That would be the kind of learning analytics I might start to get excited by.

February 17, 2015

Cliffhanger learning #28daysofwriting

Television drama's whole point is to bring you through an often slow start, followed by a complex development to a point where there are two or three potential dénouements before, "Cut!", it is the end of the episode and you will have to await the "right answer" in the following week's show.

This post came to me at 10pm last night, on Day 16 of this challenge, after a day of holidaying in London and with my head (and feet) too weary to put finger to touchscreen.

Mrs Mc and I had just watched another live instalment of Broadchurch, murder mystery extraordinaire, particularly since in the second series there is no actual fresh murder to investigate. The verdict is about to be given on the accused killer from Series 1 when the inevitable happens... Cue title music.

This moment has even gained a moniker in British homes, based on the theme tune to the real masters of the four-times-a-week cliffhanger, London-based soap opera Eastenders. It's call a "ba...ba...ba...ba, ba, ba-ba-ba-ba" (YouTube will provide overseas readers with auditory explanation).

Eastenders is such a master of writing in the perfect pace that every 28 minute episode ends with a tantalising screen freeze on the latest shocked face / smirking baddy / confused victim. For really big stories the cliffhanger can last significantly longer. This week, to celebrate the show's 30 year birthday, we will finally find out the answer to a question unanswered for the past 14 months: "Who killed Lucy Beale?"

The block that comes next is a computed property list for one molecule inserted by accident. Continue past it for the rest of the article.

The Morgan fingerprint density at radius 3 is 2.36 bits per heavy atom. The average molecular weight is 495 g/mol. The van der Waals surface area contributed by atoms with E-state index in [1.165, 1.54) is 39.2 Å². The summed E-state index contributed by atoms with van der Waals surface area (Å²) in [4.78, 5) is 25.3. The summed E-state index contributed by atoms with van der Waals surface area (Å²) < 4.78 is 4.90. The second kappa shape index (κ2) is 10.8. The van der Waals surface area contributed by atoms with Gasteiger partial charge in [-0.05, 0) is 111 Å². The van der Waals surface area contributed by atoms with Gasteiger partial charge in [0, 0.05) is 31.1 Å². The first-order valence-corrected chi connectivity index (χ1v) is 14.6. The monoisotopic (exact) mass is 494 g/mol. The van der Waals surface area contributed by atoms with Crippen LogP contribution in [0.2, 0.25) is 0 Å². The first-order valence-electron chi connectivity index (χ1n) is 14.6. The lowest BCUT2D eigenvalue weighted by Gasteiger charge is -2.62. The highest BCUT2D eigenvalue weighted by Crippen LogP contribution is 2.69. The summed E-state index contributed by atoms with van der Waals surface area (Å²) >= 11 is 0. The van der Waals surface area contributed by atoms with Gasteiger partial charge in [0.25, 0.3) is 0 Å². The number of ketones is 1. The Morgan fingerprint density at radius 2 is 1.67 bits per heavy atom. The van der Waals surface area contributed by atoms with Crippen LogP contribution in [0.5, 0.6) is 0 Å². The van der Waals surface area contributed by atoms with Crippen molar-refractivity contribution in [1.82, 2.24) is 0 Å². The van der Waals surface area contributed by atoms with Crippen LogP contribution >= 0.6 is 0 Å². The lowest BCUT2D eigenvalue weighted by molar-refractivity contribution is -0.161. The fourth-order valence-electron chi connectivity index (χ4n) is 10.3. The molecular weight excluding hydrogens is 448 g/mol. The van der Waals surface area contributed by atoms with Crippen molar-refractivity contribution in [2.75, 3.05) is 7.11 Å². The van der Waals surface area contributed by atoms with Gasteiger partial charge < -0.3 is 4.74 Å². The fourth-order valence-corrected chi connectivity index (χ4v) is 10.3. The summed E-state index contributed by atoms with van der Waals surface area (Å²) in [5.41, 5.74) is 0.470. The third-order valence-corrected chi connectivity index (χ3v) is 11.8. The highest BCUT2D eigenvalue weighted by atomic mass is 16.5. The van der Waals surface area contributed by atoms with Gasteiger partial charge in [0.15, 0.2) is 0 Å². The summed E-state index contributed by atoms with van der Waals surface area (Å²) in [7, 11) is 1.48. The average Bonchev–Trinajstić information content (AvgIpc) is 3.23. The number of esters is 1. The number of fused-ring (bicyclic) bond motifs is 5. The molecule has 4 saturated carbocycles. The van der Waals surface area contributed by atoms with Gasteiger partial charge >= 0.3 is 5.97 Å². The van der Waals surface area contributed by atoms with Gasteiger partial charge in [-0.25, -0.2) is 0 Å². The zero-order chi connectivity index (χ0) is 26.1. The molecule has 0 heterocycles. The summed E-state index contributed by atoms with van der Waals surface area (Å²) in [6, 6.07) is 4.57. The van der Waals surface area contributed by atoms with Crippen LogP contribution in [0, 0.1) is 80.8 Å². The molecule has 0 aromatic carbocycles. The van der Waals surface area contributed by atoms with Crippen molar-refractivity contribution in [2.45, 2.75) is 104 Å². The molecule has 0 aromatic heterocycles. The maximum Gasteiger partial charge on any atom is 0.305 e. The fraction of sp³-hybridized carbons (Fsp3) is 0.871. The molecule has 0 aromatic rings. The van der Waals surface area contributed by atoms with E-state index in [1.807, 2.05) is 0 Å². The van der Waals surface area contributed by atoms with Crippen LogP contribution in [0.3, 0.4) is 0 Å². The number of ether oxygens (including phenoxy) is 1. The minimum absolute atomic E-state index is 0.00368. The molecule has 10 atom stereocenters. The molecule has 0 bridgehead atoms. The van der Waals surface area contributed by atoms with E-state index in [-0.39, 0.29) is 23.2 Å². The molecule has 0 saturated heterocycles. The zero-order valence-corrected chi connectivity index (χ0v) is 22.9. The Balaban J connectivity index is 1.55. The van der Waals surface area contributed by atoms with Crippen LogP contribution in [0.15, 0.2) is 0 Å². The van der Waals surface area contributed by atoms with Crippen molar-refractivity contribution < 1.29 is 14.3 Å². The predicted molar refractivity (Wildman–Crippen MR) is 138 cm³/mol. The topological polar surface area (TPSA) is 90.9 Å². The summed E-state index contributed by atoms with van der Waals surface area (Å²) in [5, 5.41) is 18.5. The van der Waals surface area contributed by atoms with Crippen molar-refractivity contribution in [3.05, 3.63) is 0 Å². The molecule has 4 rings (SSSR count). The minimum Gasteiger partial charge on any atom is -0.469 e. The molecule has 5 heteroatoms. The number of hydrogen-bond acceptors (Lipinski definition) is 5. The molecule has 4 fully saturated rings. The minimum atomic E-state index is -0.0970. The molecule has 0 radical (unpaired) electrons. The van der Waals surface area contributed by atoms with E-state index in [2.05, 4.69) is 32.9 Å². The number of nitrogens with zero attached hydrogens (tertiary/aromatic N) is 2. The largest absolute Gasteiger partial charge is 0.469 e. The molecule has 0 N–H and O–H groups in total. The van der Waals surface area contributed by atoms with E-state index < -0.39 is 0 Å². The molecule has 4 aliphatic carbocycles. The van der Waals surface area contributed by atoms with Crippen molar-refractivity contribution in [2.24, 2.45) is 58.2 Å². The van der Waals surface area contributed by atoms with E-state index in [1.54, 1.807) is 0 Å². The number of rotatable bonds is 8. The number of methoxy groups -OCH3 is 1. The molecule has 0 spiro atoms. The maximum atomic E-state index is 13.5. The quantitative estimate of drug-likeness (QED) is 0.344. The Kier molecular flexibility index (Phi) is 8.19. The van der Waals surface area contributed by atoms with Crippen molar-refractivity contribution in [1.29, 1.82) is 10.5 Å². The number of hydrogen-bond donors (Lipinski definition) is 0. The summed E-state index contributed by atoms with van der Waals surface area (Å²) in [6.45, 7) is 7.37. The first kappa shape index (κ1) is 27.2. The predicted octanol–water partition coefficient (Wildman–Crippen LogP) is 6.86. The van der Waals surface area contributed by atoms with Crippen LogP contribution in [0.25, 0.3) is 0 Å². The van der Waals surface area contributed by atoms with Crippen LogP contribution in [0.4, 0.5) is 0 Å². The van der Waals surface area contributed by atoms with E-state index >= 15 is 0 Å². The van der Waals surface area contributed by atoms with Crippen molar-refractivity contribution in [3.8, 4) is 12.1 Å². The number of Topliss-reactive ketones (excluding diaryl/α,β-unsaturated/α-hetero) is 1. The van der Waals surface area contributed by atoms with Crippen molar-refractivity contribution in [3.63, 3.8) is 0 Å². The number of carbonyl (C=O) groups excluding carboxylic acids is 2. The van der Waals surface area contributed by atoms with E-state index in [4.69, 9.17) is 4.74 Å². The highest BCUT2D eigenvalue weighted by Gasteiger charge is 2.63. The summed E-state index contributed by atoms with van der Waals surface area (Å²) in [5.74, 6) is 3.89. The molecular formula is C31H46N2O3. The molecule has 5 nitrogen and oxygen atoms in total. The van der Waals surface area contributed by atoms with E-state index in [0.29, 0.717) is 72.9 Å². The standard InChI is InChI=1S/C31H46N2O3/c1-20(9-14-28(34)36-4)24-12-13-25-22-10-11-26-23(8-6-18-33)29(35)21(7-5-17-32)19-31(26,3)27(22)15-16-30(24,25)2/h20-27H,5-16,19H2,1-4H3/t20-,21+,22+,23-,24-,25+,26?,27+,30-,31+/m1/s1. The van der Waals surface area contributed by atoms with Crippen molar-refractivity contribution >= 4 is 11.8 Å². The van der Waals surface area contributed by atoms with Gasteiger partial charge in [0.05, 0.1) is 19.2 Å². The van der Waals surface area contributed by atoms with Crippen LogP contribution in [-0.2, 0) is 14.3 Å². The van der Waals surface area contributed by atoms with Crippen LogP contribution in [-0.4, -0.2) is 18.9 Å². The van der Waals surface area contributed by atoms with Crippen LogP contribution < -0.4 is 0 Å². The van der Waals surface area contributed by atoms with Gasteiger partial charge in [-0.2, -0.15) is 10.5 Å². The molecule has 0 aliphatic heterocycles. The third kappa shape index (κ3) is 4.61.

Now, most classrooms do not involve murder, incest, dodgy deals and danger, but "good teaching" encourages a type of pacing that totally ignores the ingredients that have millions in the edges of their seats every day: the good old cliffhanger. In fact, we see teachers giving away the punchline at the beginning: "Today we are learning this:..."

Just because we tell kids "we are learning" does not mean they will learn it. But the ingredients of good drama can also be found research on what makes good learning:

1. Provocation